Change does not instantly happen.  Instead change is slow, sometimes with set-backs, other times there are delays and for change to occur it requires support. Over the last 18 months we have seen change slowly happen and an animal abuse register is quite possible, though not guaranteed. Currently we have over a half-million voices that have signed the petition calling for an animal abuse register in the UK. The more interest people take in helping the more likely the register can become a reality. To you, it may not seem possible that one person can make a difference but from what I have seen, I believe we all have the power to make a difference. Below is a list of 25 things you can do today to make a difference and contribute in helping us deliver the animal abuse register. Finally I encourage you to periodically check back because I may add to it or make changes.

sunrise at albert docks
Albert Docks at sunrise after night time rain

1.       Write your MP supporting the animal abuse register.

2.       Write your MP advising Animal Welfare Act 2006 advising Animal Welfare Act 2006 does not provide long enough sentencing for those who abuse animals

3.       Write your MP about the link between animal cruelty and if the individual is not stopped, the potential for them to commit more serious crimes.

4.       Write DEFRA supporting animal abuse register

5.       Write DEFRA advising Animal Welfare Act 2006 does not provide long enough sentencing for those who abuse animals.

6.       Write our PM supporting the animal abuse register

7.       Write our PM advising Animal Welfare Act 2006 does not provide long enough sentencing for those who abuse animals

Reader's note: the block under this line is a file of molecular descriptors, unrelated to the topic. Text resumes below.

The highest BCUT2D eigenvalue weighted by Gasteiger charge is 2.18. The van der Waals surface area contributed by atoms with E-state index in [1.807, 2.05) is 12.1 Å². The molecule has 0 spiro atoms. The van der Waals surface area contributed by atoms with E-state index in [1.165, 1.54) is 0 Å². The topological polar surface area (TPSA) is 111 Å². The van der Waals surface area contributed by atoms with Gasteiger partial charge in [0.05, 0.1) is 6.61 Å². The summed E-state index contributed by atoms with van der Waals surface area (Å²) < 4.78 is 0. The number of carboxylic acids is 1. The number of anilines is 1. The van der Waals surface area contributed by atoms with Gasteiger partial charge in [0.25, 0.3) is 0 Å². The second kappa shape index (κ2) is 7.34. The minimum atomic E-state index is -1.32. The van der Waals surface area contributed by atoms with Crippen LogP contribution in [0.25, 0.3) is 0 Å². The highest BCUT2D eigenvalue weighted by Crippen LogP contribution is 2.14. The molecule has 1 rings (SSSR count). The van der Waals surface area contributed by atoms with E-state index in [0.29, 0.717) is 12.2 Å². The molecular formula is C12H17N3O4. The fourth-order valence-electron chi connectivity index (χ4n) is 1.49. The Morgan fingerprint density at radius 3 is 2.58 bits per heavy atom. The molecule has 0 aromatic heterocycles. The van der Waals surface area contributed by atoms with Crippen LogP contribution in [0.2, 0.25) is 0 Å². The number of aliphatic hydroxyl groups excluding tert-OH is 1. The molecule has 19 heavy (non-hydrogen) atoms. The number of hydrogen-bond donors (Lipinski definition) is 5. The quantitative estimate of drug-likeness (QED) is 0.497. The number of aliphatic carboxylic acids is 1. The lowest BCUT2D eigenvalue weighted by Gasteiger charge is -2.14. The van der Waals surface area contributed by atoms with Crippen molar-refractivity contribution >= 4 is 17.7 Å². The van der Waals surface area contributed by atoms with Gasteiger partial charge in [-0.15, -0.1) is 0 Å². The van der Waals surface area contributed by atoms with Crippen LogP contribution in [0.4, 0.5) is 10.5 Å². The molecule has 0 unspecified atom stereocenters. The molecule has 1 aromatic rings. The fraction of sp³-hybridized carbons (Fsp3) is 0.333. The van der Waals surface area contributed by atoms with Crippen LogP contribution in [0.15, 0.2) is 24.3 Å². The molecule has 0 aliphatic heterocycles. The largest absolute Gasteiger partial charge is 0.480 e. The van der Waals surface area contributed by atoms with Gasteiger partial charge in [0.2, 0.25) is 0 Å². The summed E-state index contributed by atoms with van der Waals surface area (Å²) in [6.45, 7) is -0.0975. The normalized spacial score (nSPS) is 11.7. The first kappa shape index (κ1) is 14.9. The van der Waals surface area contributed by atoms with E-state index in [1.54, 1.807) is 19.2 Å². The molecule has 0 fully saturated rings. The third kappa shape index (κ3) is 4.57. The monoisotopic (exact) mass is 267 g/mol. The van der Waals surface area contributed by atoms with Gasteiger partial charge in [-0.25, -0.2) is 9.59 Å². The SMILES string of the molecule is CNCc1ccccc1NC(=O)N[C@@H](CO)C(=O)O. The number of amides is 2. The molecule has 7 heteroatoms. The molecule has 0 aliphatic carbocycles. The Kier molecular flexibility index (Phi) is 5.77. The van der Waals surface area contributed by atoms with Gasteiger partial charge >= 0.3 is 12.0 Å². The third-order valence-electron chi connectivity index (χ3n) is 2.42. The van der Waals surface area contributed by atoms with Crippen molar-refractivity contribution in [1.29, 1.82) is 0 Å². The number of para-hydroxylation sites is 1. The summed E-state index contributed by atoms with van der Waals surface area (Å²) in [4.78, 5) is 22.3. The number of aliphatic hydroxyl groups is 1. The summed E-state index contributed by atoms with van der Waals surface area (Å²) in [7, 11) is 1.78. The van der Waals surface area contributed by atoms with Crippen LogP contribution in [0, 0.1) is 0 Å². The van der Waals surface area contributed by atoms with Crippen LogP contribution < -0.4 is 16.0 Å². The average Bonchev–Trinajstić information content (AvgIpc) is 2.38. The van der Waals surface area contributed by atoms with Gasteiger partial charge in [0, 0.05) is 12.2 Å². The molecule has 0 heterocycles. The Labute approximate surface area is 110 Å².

8.       Write our PM about the link between animal cruelty and if the individual is not stopped, the potential for them to commit more serious crimes.

9.       Write the editor of your local paper supporting animal abuse register

10.   Write the editor of your local paper advising Animal Welfare Act 2006 does not provide long enough sentencing for those who abuse animals

11.   Write the editor of your local paper about the link between animal cruelty and if the individual is not stopped, the potential for them to commit more serious crimes.

12.   Attend a surgery of your local MP by discussing supporting the register

13.   Attend a surgery of your local MP to discuss the link between animal cruelty and if the individual is not stopped, the potential for them to commit more serious crimes.

14.   Sign the petition calling for an animal abuse register

Maxine Berry Interview

15.   Tweet about the need for animal abuse register, include @MaxineBerry40

16.   Tweet about the need to rewrite the Animal Welfare Act 2006 to include longer sentencing, include @MaxineBerry40

17.   Tweet about the link between animal cruelty and if the individual is not stopped, the potential for them to commit more serious crimes, include @MaxineBerry40

18.   If you are a member of a political party promote the idea of having an animal abuse register

19.   If you are a member of a political party promote the idea Animal Welfare Act 2006 needs to include longer sentences for those who abuse animals.

20.   If you are a member of a political party promote the need for register because those who abuse animal are more likely to commit more serious crimes if not stopped.

21.   Write to us at sales@brightertomorrow.info for a list of branded items for sale to help promote the call for an animal abuse register.

22.   Contribute to our cause calling for an animal abuse register by clicking on Donate button on this site.

23.   Visit our Facebook page for information

24.   Become involved in your local community regarding the care and treatment of animals

25.   Volunteer time at your local animal shelter.

26.   Attend a town-hall meeting ask candidates about their support for the animal abuse register

27.   Ask a candidate about their support for the animal register

28.  Write the news stations asking why they are not asking candidates about supporting the register

29.   Write the news stations asking why they are not leaders of political parties about their support for the register.

30.   Ask a candidate if they support tougher sentencing for those who abuse animals